- Tarakan: an Australian tragedy
Tarakan: an Australian tragedy
In 1945, 240 Australians died taking the small Borneo island of Tarakan from the Japanese. The tragedy of Tarakan was that by the time they succeeded, they need not have begun.
Peter Stanley explores that battle, what it was like and what it means to us over fifty years on. He traces the operation from its origins in MacArthur's GHQ, down to the rifle sections patrolling in Tarakan's rugged jungle.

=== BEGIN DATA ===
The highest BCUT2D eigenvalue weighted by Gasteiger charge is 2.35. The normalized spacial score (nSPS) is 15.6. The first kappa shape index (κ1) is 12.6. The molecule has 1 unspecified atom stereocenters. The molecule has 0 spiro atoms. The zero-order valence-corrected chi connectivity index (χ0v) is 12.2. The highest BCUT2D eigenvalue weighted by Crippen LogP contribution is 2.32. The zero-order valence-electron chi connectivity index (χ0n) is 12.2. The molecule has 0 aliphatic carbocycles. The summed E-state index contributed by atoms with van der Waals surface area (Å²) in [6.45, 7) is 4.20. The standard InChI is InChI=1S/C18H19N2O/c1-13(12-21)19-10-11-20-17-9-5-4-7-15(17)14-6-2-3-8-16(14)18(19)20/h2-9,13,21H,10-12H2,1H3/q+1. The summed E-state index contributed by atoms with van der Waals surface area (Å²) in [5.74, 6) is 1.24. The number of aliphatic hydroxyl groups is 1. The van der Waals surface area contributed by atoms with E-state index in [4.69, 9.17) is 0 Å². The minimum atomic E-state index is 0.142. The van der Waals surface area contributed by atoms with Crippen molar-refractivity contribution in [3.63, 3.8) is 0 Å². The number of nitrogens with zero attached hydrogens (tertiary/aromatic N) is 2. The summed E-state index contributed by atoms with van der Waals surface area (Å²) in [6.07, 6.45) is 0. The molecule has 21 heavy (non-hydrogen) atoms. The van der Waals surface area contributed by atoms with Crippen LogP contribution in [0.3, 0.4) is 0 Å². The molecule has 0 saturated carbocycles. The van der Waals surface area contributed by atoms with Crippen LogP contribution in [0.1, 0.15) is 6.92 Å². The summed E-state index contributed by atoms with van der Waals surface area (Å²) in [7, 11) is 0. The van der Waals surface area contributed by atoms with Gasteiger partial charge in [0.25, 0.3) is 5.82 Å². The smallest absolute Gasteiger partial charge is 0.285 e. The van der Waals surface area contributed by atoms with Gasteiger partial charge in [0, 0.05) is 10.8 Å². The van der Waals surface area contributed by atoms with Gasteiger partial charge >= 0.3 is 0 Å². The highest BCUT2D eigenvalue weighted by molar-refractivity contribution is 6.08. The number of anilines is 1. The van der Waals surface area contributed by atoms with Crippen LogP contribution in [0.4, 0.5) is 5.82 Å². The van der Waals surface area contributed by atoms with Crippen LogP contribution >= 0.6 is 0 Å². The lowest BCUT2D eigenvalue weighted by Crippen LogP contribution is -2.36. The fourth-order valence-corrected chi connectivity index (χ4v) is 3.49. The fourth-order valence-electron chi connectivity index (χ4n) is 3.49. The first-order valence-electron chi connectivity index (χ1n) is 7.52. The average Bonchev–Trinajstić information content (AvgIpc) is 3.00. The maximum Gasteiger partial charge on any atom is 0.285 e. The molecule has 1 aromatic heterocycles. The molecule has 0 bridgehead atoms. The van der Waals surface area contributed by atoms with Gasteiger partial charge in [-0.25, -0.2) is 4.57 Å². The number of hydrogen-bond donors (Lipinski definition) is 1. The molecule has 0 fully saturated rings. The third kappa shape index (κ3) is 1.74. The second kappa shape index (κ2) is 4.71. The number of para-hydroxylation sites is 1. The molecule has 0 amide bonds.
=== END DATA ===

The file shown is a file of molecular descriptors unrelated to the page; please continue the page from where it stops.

Tarakan: An Australian Tragedy suggests new ways of looking at Australia's experience of war. It critically appraises the view that the Borneo campaign was unnecessary, arguing that it was a justifiable operation doomed by the politics of coalition warfare and by bad planning.
Details: Non-fiction, published 1997.
Format: Soft cover, illustrations (maps), 288 pages.
Dimensions: 23 cm (h) x 15.2 cm (w) x 1.7 cm (d) / 508 grams.